Even though he hasn’t worked for the Lakers since 2000, his fingerprints were all over the latest Lakers back-to-back title teams. He drafted Fisher, traded for Kobe on that same draft night and hired Phil Jackson. In many ways, Jerry West IS the Lakers. That’s why it was such a pleasure to step out of my mindset as a sports reporter and enjoy the experience of meeting him as a sports fan.

Brooklyn Nets Have a Chance

30 09 2011

Skepticism reigns about the New Jersey Nets’ chances to succeed in New York City once they move to Brooklyn. That’ll happen next year, in September 2012, assuming the NBA lockout actually ends by then.

Until that time comes, the point has been brought up – on Twitter, sports TV/radio shows, by sports writers – if the Nets can compete with the Knicks for fans in New York City. The situation has been compared, at times, to what the Los Angeles Clippers endure by playing in the same city as the Lakers. There are significant differences.

When the Clippers moved from San Diego to L.A. for the 1984-85 season, they began playing in the Sports Arena. That outdated arena, opened in 1959, is located in downtown, next to the Coliseum and across the street from USC’s campus. It was not a good area to be at night in 1984. It wasn’t a good area to be at night when I was growing up in L.A. in the early-mid ’90s.

Plus, it was close enough to Inglewood – the Lakers’ home before moving into Staples Center in 1999 – that the Clippers couldn’t develop a distinctive identity. They were literally the Lakers’ neighbors. And let’s not forget the Clippers’ move to L.A. coincided with the Lakers’ Showtime Era, when they had already racked up a pair of titles in ’80 and ’82 and were about to win another in ’85.

When the Lakers moved to Staples, the Clippers joined them. There was speculation the Clips would go to Anaheim in Orange County (also known as NOT L.A.) to play at the Pond. That never came to fruition, as Clips owner Don Sterling was too enamored by the fiscal security of playing at Staples. So, the Clips never had a chance to develop an identity.

Obviously, the fact that the Clippers never had a must-see star player and didn’t even make the playoffs in L.A. until ’92 had something to do with their lack of success.

Counter all that information with what the Nets have going for them. Yes, they haven’t been a great NBA franchise but they’re still the team that had Dr. J when they were in the ABA in the mid-’70s. They’re still the same organization which made back-to-back Finals in 2002-03 with Jason Kidd as their Man. Now, they have Deron Williams, a certified top-ten NBA player who’s in the prime of his career. And they have a shiny new Barclays Center which will open with their move there.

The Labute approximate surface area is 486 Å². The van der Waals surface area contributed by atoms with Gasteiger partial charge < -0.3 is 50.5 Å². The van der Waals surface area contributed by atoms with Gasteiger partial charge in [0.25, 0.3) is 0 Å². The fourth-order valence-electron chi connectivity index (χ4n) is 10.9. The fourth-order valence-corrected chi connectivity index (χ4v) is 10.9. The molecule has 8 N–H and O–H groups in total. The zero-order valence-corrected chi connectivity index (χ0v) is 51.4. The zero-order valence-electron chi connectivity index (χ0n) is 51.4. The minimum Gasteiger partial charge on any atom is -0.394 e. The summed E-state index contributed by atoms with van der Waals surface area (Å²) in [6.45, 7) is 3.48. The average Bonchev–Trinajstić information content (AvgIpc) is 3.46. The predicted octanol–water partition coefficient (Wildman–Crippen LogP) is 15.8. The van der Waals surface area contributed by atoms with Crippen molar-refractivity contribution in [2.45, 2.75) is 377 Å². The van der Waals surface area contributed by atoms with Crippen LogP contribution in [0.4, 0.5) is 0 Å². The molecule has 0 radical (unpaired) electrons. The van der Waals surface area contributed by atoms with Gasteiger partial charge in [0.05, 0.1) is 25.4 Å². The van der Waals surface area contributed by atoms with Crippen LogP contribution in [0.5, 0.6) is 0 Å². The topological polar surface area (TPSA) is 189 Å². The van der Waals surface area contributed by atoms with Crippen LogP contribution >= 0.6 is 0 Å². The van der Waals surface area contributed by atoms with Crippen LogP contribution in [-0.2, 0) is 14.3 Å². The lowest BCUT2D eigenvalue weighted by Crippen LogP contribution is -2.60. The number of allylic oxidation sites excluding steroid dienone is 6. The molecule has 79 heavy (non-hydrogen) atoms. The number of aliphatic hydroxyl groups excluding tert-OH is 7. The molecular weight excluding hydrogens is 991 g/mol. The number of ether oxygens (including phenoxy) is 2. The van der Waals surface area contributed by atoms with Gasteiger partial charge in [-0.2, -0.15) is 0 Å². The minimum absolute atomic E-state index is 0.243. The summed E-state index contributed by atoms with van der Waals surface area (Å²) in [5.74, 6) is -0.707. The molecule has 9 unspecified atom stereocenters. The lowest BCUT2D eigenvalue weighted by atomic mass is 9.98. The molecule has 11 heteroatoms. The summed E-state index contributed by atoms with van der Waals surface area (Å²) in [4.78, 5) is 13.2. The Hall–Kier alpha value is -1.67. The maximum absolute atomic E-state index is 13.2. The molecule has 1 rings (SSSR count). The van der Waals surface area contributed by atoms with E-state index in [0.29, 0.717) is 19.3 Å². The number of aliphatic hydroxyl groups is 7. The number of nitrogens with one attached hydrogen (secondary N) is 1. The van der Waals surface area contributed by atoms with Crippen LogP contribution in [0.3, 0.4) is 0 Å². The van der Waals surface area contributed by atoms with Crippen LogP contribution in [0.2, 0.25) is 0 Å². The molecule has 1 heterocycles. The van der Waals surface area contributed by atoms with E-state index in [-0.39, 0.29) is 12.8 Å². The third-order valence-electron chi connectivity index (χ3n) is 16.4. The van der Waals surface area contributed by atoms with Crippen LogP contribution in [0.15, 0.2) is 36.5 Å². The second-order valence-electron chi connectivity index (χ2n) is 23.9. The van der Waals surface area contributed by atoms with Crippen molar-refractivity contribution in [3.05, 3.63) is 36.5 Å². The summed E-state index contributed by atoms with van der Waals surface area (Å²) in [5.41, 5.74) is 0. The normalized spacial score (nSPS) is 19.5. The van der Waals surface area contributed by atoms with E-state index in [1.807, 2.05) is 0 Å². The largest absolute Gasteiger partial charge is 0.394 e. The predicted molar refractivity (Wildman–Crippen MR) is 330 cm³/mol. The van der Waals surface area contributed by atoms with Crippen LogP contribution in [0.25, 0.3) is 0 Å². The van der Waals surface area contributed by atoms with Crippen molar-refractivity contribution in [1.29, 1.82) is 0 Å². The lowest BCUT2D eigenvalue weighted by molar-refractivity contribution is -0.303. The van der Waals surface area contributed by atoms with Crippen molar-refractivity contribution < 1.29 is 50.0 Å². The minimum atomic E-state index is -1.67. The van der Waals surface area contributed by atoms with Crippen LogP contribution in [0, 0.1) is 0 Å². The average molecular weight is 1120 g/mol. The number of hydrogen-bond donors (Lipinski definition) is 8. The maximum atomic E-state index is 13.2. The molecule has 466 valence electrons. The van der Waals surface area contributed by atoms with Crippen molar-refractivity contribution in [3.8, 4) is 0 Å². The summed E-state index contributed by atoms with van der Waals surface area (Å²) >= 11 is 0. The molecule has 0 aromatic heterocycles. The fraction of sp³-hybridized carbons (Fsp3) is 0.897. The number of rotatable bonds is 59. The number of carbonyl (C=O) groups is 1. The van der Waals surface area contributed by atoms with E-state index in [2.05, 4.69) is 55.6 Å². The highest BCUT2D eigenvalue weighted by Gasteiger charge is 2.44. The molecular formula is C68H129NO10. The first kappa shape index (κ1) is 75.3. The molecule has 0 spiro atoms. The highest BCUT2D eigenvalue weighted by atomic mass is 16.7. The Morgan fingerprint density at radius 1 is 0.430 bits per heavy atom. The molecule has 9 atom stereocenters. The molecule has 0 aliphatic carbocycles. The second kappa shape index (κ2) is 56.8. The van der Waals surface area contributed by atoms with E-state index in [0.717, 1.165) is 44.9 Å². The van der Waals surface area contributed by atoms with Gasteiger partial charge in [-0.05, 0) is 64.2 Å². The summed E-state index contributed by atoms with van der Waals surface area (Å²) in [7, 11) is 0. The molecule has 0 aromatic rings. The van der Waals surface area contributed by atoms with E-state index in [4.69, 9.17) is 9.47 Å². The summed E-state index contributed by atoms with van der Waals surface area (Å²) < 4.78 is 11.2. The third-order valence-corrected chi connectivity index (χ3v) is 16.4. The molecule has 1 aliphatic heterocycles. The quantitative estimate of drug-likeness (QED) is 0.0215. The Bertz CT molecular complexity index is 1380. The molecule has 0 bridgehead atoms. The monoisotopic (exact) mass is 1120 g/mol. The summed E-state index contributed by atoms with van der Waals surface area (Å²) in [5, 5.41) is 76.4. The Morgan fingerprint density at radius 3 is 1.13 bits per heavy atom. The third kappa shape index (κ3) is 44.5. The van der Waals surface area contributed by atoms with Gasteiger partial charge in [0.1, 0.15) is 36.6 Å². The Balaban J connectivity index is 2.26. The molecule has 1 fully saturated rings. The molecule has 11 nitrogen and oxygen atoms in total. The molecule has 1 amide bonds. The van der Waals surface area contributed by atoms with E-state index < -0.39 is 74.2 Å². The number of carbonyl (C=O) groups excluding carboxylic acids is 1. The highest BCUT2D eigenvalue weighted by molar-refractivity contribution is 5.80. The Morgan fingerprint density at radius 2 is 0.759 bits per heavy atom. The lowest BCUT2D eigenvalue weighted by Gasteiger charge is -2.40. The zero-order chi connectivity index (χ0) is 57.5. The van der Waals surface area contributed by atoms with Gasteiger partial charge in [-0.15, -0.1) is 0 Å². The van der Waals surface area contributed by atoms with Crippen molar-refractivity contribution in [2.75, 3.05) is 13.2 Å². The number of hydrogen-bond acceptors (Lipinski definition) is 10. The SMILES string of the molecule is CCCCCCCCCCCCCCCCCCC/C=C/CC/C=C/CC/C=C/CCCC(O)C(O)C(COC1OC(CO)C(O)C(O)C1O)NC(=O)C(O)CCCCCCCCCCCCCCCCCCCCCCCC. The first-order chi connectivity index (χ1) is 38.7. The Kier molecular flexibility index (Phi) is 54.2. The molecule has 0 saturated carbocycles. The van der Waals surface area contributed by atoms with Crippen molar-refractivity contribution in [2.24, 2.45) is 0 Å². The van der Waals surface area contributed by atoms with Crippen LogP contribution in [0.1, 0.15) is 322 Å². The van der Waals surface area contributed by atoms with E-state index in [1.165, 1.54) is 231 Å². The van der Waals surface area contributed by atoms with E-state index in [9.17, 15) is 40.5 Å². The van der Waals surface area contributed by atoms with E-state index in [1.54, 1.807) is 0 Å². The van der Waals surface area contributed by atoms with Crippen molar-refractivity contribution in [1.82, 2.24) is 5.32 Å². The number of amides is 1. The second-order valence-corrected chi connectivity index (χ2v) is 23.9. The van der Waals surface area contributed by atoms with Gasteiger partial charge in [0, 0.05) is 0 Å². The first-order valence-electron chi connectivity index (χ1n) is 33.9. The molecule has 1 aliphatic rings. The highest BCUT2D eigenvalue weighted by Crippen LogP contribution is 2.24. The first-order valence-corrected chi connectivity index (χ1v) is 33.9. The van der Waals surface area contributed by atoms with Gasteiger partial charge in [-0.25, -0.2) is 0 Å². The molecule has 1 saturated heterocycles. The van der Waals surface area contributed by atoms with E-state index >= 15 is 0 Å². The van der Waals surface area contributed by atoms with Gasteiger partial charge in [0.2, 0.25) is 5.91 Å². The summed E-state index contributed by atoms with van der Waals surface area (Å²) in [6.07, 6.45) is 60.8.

What gives the Nets the greatest chance at success is how regionalized each of NYC’s boroughs are. Brooklynites have a sense of pride in their borough that isn’t necessarily shared by people who live in Manhattan or Queens or The Bronx. The residents of each of those boroughs also enjoy their locales for different reasons. But they don’t generally share love for each other and for the various areas in which they all live. Therefore, each borough has its own identity. The businesses in each of those areas can thrive because of that.

More than 2.5 million people live in BK; think they wouldn’t rather go to a centrally-located arena in their own borough rather than tredge all the way to Midtown West in Manhattan? The Nets can market themselves as Brooklyn’s team, the first major pro sports team BK will have since the Dodgers left for L.A. in ’57. That’s a difference-maker.

Vote ‘No’ For NBA Parity

2 07 2011

A question was asked last week by one member of the Dan Patrick Show about whether the NBA is better off with star-studded teams. This debate is nothing new; the argument for ‘superteams’ versus parity is a spirited one. I think that, by nature, people want superteams, even though they try to convince themselves that sports leagues are better served by parity.

This thought, to me, is rooted in the belief that most people are good, at heart. Therefore, they want every team to have a chance – for fairness. And this is a result of the desire for most sports fans to cheer for an underdog. Most people like underdogs, including reporters, because it offers a fresh story. But I think most us who are realistic understand that parity isn’t always the best route for a league to take. It makes sense in football because there are so few games; each one is critical and it’s easier for a team to come out of the blue to surprise other teams.

In basketball, talent levels out whatever momentum an under-manned team might hold for a certain period of time. Plus, let’s face it: an underdog story has only so long of a lifespan. People eventually get bored with one story. They want to be entertained, which is part and parcel why sports fans become fans in the first place. That’s why star-studded teams benefit the NBA more than a league full of parity.